Pre-Covid business like ‘halcyon days’ says leading Spanish wine player
In an exclusive interview with db, Richard Cochrane, MD of Félix Solís UK, recorded the impact of the coronavirus lockdowns on his Spanish wine business, while describing last year’s pre-pandemic trading as “halcyon days”.
How has lockdown in the UK affected the sales of the Felix Solis portfolio?
“At the start of 2020 I never imagined we were embarking on a year that would make 2019 seem like halcyon days. Our UK customer base has faced the biggest and fastest changes I have ever seen. The on-trade channel switched off over night leaving 5,000 of our customers in this channel in a very difficult position. By contrast the our key off-trade customers have seen a short term sales spike as people stocked up for lockdown and spending patterns started to change.
I have been surprised by some of these changes, such as the 18% growth in sub 0.5% ABV wine range and the 43% growth in our sparkling brand Prospero, at a time when sparkling sales are feel the squeeze. Sales of our small formats have dropped 16% as people seem to prefer buying something bigger. As such our bag-in-box sales are up 37% and in some cases this has been limited by the speed of getting product onto the shelf. Our branded sales growth or 12.7% was a very welcome surprise as promotions were restricted across retail, including the additional 25%OFF6 mechanics seen during the same period a year ago. People appear to have turned to brands they know and trust, but also represent great value such as Vina Albali.
Thank goodness for the exceptional weather so far during lockdown, as we all try and adapt to these big changes. Given the sunny weather I was not surprised to see our Penasol Sangria jump 45.9% as people mixed fruit, ice and our Sangria. What I did not expect to see was the jump in our red wine sales of +13.7% and conversely a drop of -11.3% for rose. It was also interesting to see that more people are cooking from scratch stuck at home, partly for financial reasons, but also because many people have more time as the pace of life since lockdown has changed. As such we have seen our meal deal wine ranges slow down by 11%.”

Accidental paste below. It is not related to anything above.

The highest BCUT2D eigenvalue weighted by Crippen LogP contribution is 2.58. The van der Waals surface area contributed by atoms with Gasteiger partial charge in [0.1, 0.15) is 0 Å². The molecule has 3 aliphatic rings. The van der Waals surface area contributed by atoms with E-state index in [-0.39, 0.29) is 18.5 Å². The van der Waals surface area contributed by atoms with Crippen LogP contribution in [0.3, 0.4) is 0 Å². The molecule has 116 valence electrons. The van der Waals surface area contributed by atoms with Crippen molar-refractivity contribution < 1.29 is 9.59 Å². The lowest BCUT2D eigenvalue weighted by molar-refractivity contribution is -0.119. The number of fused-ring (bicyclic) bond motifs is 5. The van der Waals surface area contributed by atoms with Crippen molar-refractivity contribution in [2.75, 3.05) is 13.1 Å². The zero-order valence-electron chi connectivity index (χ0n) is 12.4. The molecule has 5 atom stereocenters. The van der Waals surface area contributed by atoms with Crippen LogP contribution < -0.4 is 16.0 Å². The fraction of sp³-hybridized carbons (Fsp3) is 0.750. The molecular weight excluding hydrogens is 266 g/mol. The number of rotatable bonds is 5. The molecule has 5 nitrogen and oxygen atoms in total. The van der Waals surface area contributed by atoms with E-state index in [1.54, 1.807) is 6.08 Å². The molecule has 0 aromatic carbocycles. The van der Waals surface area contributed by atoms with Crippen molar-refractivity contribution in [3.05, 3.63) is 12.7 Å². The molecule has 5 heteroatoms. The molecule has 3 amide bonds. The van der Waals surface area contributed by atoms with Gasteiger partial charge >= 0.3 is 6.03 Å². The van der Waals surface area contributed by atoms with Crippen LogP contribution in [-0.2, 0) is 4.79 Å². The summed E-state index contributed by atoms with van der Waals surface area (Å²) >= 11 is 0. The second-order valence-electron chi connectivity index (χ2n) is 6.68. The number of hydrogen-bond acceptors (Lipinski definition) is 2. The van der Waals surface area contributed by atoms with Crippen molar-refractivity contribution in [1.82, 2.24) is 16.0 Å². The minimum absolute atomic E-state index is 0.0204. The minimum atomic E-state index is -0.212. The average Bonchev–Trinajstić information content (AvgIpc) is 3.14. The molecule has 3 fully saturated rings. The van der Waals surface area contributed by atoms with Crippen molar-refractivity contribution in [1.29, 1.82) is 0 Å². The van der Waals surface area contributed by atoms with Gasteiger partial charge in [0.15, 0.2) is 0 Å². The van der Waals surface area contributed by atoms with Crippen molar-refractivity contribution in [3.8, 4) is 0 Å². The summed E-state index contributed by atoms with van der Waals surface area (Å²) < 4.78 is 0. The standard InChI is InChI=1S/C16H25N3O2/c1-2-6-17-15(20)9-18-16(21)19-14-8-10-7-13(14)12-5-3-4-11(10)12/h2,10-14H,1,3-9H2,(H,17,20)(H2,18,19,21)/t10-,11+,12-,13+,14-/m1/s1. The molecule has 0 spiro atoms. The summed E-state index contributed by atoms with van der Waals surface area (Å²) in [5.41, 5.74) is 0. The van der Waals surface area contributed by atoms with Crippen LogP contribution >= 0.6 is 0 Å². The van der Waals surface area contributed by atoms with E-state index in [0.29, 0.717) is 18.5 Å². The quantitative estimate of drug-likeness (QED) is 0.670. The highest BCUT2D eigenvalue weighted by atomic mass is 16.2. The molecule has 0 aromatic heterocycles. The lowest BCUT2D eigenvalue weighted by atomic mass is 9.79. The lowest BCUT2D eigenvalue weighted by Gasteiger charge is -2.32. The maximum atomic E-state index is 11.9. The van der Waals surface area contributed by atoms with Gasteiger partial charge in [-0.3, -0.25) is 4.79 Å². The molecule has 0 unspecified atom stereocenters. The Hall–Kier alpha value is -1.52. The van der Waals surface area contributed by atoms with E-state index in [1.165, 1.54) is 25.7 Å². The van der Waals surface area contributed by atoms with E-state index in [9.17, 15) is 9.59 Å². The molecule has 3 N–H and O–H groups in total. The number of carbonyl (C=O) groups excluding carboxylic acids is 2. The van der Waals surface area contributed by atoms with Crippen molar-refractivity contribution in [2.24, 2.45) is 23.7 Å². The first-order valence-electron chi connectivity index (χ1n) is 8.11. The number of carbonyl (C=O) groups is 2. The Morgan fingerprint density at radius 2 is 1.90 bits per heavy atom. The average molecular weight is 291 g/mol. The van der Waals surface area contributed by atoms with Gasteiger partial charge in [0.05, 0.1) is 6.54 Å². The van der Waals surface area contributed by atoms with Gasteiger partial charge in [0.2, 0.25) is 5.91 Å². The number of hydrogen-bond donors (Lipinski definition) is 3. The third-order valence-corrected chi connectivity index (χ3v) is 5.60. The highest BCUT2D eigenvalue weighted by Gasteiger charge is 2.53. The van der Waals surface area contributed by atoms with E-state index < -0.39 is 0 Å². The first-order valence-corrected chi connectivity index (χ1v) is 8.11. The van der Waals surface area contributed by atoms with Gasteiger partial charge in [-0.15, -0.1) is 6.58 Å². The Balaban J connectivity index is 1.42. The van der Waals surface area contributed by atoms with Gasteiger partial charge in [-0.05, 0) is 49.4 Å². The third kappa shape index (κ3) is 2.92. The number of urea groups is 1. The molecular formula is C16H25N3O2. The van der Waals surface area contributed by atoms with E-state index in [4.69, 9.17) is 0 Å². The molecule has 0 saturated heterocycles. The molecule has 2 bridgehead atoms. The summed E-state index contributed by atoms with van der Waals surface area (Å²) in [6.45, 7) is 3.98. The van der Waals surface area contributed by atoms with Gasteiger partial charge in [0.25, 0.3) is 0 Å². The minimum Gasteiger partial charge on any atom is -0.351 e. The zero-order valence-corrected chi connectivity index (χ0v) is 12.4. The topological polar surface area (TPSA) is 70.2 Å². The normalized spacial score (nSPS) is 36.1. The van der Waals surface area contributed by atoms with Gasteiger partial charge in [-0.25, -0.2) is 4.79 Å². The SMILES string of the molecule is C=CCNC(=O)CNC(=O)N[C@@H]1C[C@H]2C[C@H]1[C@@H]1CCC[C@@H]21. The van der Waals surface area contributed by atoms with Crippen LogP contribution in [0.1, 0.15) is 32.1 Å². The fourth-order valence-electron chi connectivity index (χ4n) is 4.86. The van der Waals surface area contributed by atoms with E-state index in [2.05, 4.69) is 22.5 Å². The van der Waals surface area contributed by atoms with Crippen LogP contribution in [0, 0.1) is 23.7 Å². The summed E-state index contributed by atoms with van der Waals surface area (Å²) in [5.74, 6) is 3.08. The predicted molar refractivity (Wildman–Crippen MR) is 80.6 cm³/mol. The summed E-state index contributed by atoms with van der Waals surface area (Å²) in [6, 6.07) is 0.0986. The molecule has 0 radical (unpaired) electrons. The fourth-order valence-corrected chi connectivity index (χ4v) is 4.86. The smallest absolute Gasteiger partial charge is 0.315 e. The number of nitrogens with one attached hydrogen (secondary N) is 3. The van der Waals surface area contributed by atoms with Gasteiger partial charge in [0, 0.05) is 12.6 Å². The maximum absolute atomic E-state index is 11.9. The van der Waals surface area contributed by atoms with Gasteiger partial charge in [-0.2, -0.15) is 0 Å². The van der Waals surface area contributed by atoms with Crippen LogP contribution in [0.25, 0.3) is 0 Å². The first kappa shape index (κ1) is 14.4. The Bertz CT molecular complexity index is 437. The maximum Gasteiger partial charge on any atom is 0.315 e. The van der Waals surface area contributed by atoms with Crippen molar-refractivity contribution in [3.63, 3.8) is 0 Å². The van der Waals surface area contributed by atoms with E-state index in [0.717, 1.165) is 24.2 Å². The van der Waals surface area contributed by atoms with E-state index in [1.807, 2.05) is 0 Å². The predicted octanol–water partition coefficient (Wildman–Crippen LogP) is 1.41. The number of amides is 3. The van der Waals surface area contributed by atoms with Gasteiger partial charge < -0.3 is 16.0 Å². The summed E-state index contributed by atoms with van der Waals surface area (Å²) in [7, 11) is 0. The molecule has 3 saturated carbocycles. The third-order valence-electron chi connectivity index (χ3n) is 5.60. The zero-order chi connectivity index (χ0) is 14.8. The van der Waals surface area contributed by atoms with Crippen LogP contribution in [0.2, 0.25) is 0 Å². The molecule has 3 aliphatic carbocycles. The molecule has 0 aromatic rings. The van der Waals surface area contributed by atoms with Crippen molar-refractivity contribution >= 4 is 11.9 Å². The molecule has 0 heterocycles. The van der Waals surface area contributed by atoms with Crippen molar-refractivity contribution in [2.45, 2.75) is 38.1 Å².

Has the shift in channels affected the volume and value of your sales to the same extent?
“People appear to be spending less on wine overall. In part because they cannot visit their favourite pubs or restaurants and thus buy their wine at retail prices. But we are also not seeing people trade up when applying the spend they might have made in a restaurant. We don’t have the data yet, but anecdotally sub £7 wine sales seem to be the main focus of growth. For us we have seen growth across all the price points we operate in up to £8, with a strong performance at around £5.”
How have you responded to the lockdowns as a company?
“In the UK the team are all working from home and I work from the office, which remains open. Teams and Zoom have replaced normal meetings and travel. I do wonder about which of these changes might become part of the future working landscape.”
Meanwhile, director of international trade at Félix Solís Avantis in Spain, Félix Solís Ramos, added:
“We have had to adapt quickly to the new environment. Our company belongs to an “essential” Sector, so we have remained open with less resources. The problem has come when we have had to deal with increased business from our current retail clients with less resource, so working hours and extra time has increased dramatically to give the necessary service to the current retail clients, that in several countries have increased sales by more than 30% (Spain, UK, Holland..). Our philosophy has been to stay open and satisfy our customers demand as much as it has been possible. For example last two weeks we have been working 24/7 in all our plants to satisfy this increased demand.”
And what will longer term physical distancing mean for you as a business in terms of sales and operations?
Félix Solís Ramos: “We have put in place a series of measures with our employees in all our wineries and offices that make sure that we will be able to continue business as normal, in spite of the requirements in terms of space.”